In fact, the Bible tells us something far different. “Come, let us reason together.” (Isaiah 1:18) “Every matter must be established by the testimony of two or three witnesses.” (Deuteronomy 19:15 and 2:Corinthians 13:1) “Victory lies in an abundance of advisors.” (Proverbs 24:6) In an abundance of counselors there is safety.” (Proverbs 11:14) Even Paul and Peter had to have a confab in Jerusalem to make sure they were on the same page about the true nature of the Gospel.


The responsibility for the clarity of God’s revelation is his, not mine. I believe I have a duty to diligent and serious-minded examination of Scripture—at least to the extent that I am capable of being dutiful, diligent or serious, for that matter. It was his choice to deliver his word through sinful human beings and I think there is a reason for that.


I’ve always been intrigued by a verse in 2 Peter. Apologies to Mr. Eichenwald for bringing up that purported forgery. 2 Peter 1:18 says,”Knowing this first, that no prophecy of the scripture is of one’s own interpretation.” No less a qualified Biblical commentator than Albert Barnes wrote in 1834, The expression here used [The Greek for private interpretation is ἰδίας ἐπιλύσεως idias epiluseōs, in case you’re interested. I just like seeing the Greek letterforms.] has given rise to as great a diversity of interpretation, and to as much discussion, as perhaps any phrase in the New Testament; and at the present time there is no general agreement among expositors as to its meaning.” To be fair, this is about a particular class of prophecy and not necessarily about how we ought to read Scripture as a whole, but I still find it wonderfully ironic that a verse that argues against private interpretation is among the most privately interpreted verses in the entire Canon.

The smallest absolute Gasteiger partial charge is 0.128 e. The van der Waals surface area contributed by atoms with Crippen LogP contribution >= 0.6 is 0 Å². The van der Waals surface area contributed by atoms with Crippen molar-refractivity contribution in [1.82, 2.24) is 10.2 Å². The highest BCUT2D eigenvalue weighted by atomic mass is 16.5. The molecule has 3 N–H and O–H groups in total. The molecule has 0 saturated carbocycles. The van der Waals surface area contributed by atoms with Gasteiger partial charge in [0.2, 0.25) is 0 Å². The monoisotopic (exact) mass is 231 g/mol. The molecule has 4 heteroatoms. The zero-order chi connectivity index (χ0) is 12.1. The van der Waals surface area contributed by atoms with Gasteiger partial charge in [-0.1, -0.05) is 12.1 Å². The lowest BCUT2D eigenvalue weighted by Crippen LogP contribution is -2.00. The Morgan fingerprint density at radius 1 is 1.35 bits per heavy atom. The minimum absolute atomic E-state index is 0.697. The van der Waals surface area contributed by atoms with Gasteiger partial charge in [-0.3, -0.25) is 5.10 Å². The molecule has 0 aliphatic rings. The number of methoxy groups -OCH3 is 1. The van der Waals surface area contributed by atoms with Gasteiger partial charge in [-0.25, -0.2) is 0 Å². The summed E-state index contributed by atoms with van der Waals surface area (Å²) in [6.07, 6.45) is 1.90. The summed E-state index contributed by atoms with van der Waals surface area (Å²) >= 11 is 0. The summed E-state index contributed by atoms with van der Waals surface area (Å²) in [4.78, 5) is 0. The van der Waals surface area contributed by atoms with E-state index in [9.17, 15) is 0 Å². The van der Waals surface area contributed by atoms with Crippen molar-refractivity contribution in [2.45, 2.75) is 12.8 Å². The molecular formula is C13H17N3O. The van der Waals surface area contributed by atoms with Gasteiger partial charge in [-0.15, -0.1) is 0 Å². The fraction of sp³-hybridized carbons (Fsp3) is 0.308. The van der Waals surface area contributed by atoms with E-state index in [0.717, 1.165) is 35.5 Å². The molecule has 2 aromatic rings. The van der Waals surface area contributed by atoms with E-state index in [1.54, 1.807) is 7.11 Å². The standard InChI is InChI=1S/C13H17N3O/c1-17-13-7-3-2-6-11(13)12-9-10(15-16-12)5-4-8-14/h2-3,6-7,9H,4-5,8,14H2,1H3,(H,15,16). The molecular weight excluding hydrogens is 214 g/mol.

So what’s so bad about private interpretation? Not that much maybe, except—in my humble, individual, and certainly not binding on anyone else, opinion—I don’t think that is where God intends for us to learn the full meaning of his words.


Instead, God wants us in community. Scruton suggests that “we regard the experience of community as a preparation for the experience of God, and the experience of God as revelation granted in response to it.” (Face of God. p.157) Certainly there are those of us, perhaps all of us, who have had an experience of God while alone. Sometimes he breaks through and touches our heart and mind with his presence when there is no one else around. Just you and Jesus. But the Apostle Paul, no stranger to the supernatural himself, cautions us not to be fooled by those who go on an on about their visions as they may not be “connected to Christ, the head of the body.” (Colossians 2:19) Connection to the body, and thereby Christ really matters.